It all started on a sultry and turbulent night of June 2012. Crushed and flattened by the state of sites of knowledge in India: recurrent institutional counter-productivity and overwhelming political and network-based agendas. And a vision. There must be spaces for talented and inspired thinker-actors to come and bring to fruition all possible ideas. Without any contact, without any bootlicking. It had to be possible. A large vision, combining spiritual dreams and practical effects. A few months of refining. The birth and growth of a skilled crew, the LĪLĀ band. A registration.* A few bribes adroitly avoided. And a foundation, finally. LĪLĀ, the Luminous Idea of Life Appreciation. A cultural trust. Sometimes dreams pass dawn.
* Regn. No. 1226, Delhi, registered on the Indian festival of Rakshabhandan, August 2nd, 2012.
What is LĪLĀ? In India, LĪLĀ is the word for ‘play’. It refers to the spirit of music, to the rhythm of movements. Figuratively, the term has also been used to designate the cadence of life, the musicality of life’s continuous flow. LĪLĀ is the play of the versatile, the creative faculty of the adaptable being, the belief in happiness freed from attachment.
Inspired by various traditions from across borders, the fundamental belief of LĪLĀ is that life is a creative play, as evoked by our name. Creation, and re-creation, are at the heart of the process of life, engendering at once its uniqueness and diversity. We celebrate the human genius for association and interlink, allowing us today to integrate apparent opposites such as play and work, imagination and reason… Such fluidity requires individuals and communities to responsibly transcend their limited locales and continuously forge valid translocal realities. LĪLĀ is the pursuit of this happiness. We thank visual thinker Sadanand Menon for awakening us to the possibilities of the term ‘translocal’.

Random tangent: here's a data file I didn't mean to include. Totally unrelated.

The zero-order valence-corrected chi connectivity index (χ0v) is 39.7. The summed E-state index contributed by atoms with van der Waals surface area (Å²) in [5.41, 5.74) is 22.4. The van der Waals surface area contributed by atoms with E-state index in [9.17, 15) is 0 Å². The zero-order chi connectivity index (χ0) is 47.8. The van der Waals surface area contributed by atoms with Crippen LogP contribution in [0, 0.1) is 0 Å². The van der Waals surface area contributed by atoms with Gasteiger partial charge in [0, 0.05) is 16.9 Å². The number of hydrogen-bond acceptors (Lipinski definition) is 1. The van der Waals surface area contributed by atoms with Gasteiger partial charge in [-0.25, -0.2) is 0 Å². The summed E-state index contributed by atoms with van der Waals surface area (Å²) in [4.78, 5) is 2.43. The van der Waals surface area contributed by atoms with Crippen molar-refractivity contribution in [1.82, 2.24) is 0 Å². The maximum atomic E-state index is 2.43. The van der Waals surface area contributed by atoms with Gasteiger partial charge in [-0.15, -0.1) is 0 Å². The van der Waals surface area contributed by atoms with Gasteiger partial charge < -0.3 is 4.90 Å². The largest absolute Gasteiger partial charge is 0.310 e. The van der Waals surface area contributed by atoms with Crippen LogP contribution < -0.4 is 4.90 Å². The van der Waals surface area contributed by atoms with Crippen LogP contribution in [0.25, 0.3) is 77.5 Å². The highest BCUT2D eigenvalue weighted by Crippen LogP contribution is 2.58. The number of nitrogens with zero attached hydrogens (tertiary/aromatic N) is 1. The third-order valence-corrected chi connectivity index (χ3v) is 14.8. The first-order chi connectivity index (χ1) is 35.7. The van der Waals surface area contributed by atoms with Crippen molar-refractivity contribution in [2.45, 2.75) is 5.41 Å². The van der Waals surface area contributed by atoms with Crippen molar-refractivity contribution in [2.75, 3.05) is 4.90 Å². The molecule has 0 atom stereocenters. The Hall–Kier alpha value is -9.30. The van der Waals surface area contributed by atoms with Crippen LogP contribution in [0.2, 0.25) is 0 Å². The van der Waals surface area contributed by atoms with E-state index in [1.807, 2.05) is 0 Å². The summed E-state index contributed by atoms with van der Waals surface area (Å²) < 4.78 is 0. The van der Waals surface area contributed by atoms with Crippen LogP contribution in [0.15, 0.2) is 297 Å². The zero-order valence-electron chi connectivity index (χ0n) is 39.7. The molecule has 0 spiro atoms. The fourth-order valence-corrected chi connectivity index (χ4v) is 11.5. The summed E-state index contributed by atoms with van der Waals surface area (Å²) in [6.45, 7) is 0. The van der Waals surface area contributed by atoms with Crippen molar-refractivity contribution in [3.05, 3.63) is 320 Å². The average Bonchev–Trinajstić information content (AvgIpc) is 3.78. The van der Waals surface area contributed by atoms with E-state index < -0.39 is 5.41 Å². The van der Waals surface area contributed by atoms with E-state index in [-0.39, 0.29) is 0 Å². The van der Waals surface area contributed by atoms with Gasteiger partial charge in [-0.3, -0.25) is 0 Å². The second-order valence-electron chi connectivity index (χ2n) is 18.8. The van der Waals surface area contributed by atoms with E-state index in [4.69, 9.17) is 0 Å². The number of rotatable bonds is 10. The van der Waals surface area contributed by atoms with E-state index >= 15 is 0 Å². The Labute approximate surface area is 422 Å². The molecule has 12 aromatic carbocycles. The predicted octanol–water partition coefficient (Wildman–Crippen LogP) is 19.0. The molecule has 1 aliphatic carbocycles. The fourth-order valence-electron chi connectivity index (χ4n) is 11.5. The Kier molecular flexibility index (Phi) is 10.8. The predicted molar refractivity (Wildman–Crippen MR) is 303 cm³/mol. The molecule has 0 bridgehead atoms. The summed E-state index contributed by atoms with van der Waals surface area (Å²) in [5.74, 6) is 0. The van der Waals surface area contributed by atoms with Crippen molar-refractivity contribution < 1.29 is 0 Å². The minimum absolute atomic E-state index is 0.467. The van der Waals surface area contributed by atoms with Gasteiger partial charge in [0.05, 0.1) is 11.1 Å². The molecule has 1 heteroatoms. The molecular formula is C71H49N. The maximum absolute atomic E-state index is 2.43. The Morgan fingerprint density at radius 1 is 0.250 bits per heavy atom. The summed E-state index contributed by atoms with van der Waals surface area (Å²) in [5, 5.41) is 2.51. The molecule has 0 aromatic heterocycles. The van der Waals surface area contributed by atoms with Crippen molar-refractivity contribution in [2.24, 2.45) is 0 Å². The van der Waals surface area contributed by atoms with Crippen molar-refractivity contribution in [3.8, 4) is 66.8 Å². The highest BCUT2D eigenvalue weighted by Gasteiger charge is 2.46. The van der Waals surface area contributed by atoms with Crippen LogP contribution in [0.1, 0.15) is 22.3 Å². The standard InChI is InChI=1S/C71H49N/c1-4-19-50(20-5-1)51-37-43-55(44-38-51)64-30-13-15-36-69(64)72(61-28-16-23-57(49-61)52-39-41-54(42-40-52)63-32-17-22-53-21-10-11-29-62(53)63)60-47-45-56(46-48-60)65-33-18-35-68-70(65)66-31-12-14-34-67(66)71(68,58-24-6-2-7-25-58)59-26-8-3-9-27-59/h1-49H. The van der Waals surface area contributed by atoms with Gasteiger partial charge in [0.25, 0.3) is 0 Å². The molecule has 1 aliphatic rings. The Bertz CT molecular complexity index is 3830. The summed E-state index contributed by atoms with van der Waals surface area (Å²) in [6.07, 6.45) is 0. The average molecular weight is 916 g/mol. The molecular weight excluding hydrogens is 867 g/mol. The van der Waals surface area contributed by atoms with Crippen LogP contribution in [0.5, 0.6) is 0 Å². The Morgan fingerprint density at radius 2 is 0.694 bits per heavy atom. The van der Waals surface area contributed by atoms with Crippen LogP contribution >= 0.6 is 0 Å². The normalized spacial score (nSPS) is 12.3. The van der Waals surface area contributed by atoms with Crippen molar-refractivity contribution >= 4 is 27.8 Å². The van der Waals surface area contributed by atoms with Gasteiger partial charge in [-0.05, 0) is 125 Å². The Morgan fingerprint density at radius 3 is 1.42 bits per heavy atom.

Understanding the relation between content and form as symbiotic, we wanted our logo to express LĪLĀ’s ideals in its very graphic form. The logo, designed by cartoonist EP Unny and given form by calligrapher Narayana Bhattathiri, represents our desire to bend the vertical into the horizontal. We also wish to integrate all the elements valuable to us within the graphic expression, and without extraneous items. The two red diacritical marks stand for our concern for working with individuals and singular communities, with care for their specificities. They contrast with the elongated black lines, representing our profound belief in continuums. The central dot of the letter A is a symbol of the inner energy, the initial spark that LĪLĀ recognizes at the heart of every individual and community. Moreover, our environmental surrounding reveals the infinite curvatures of nature, a pattern LĪLĀ had to follow, in its spirit, and in its form – as a foundation, as a graphic representation.